What’s crystal clear is that enterprises need the flexibility to make tradeoffs on a source-by-source basis. For each shape of data in each log file, the decision may be different. Making these types of data reshaping decisions often involves going back to the developers and asking them to log differently. For security professionals, your infrastructure software and cloud vendors dictate the formats of much of your data. Shuffling data off to cheap storage to have a cost-effective place to land full-fidelity data may be possible with your existing tooling, but replaying the data is an intense manual effort of manually running scripts and workarounds. Even deciding at ingestion time where to send data is impossible in most pipelines. Most solution ingestion pipelines are built only for that solution.

An observability pipeline can simplify these decisions as the data is moving. It can increase or decrease the number of fields based on simple, graphical no-code pipelines. It can also allow you to defer this decision-making until later by spooling data to cheap object storage like S3 compatible storage or data lakes and replaying it later if you decide the data needs to be analyzed further or shaped differently.

Ten Reasons to Use an Observability Pipeline Like Stream

1. Route Your Data to Multiple Tools and Destinations

With an observability pipeline, you can take data from any source and route it to any tool. Put data where it has the most value. Route data to the best tool for the job — or all the tools for the job.

2. Reduce Data With Little Analytical Value to Control Costs

An observability pipeline can help you reduce less-valuable data before you pay to analyze or store it. This process can help you dramatically slash costs, eliminate null fields, remove duplicate data, and drop fields you’ll never analyze. Using an observability pipeline means you keep all the data you need and only pay to analyze and store what’s important to you now.

3. Transform Data Into Any Format Without Adding New Agents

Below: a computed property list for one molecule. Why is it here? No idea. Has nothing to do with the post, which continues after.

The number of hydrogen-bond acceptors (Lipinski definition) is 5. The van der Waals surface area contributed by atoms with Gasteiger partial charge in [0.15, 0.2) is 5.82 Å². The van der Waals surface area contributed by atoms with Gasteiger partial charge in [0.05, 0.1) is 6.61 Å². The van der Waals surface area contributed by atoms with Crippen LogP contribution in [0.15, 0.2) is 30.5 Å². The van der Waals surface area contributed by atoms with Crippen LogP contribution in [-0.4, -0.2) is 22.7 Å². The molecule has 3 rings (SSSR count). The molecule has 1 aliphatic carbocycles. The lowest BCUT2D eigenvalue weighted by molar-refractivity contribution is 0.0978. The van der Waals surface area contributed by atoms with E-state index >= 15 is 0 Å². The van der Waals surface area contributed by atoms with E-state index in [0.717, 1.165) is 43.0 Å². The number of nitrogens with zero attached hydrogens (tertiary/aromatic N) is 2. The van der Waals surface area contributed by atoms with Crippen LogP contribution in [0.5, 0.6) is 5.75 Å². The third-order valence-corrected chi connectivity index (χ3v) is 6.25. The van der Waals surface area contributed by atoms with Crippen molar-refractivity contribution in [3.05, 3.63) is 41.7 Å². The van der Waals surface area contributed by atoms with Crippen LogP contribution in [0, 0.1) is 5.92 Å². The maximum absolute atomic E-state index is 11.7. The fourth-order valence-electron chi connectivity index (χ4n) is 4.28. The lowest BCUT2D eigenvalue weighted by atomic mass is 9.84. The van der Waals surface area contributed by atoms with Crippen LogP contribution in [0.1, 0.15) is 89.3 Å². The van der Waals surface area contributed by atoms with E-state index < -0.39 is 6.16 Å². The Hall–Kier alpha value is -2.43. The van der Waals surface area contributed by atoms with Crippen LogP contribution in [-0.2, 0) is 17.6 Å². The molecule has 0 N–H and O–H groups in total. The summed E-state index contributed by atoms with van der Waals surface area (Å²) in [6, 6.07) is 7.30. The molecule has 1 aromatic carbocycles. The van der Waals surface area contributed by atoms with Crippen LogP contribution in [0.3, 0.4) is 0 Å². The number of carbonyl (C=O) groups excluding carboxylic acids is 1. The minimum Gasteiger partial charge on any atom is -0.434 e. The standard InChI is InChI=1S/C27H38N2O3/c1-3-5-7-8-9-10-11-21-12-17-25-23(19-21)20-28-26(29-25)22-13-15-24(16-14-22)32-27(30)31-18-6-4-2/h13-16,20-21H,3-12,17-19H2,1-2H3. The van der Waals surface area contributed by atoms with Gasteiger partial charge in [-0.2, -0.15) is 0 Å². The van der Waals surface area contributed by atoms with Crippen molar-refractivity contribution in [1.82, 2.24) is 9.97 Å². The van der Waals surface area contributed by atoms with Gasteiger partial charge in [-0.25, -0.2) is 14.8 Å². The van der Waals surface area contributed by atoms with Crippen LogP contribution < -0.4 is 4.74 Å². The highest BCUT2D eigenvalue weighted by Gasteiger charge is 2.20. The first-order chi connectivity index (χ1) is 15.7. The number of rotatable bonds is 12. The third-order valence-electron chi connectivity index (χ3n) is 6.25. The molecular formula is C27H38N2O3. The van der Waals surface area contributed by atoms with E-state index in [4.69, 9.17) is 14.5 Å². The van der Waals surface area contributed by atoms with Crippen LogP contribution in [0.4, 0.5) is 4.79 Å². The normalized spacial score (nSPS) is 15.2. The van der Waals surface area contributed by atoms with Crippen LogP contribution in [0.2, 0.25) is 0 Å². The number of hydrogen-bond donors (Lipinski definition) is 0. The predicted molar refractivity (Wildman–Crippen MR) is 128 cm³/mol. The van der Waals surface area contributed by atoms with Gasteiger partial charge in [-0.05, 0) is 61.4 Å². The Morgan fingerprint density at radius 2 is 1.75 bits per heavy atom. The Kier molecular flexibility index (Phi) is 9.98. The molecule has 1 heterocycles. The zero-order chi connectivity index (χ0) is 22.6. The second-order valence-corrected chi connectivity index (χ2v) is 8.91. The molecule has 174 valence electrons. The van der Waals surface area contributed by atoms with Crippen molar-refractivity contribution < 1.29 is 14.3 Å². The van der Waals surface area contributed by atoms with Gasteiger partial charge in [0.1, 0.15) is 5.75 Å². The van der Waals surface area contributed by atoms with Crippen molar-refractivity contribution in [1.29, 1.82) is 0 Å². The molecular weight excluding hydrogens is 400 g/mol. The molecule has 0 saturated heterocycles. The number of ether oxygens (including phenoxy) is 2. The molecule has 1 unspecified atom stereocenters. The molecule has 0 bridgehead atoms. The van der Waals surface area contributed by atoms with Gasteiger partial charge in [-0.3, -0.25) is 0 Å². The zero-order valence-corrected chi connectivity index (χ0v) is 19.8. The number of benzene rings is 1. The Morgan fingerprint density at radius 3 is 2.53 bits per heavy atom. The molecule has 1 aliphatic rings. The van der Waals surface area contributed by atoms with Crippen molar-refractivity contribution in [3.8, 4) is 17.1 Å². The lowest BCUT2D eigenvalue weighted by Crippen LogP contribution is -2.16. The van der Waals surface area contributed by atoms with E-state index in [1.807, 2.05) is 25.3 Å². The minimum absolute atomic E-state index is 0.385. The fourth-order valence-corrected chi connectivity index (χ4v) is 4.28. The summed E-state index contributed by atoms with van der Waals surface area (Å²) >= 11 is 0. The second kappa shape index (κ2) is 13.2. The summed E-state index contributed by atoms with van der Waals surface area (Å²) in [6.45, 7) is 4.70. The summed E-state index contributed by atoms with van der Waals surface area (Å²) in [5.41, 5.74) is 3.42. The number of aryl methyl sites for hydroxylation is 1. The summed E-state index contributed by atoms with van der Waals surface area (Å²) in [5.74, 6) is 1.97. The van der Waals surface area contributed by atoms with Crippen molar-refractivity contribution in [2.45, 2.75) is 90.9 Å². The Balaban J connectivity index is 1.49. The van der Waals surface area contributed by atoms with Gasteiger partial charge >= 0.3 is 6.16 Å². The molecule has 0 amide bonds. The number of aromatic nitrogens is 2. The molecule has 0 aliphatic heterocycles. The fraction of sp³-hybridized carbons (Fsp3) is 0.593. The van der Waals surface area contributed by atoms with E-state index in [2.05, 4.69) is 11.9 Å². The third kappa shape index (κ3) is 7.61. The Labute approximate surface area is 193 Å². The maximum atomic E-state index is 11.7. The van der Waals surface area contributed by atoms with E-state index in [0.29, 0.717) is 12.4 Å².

Take the data you have and format it for any destination, without having to add new agents. By transforming the data you already have, and sending it to the tools your teams use, you increase flexibility without incurring the cost and effort of recollecting and storing the same data multiple times in different formats.

Agents are software deployed on your infrastructure that writes out information about what’s going on in your servers, applications, network devices, and so on.

4. Retain More Data for Longer Periods by Routing a Copy of Your Data to Cost-Effective Storage

You never know when you may need a piece of data for later investigation, so you can hold on to your data longer by routing a copy to cost-effective storage. Send a copy of your data to cheap object storage such as data lakes, file systems, or infrequent-access cloud storage, and you’ll always have what you need — without paying to keep the data in your systems of analysis.

5. Replay – Collect Data FROM Cheap Storage and “replay” to an Analytics Tool Later as Needed

Usually, data is streamed to analytics tools and analyzed in real-time. Some data may be interesting to analyze at a later point in time to learn about trends or to investigate a security breach that may have happened in the past.

Collecting a subset of data from low-cost object storage and re-streaming it to any analytics tool as needed is a  process that increases flexibility and comprehensive visibility while minimizing costs. Learn more about Replay with observability.

6. Enrich Data With THIRD-Party Sources Like Geo-IP and Known Threats Databases to Give Deeper Context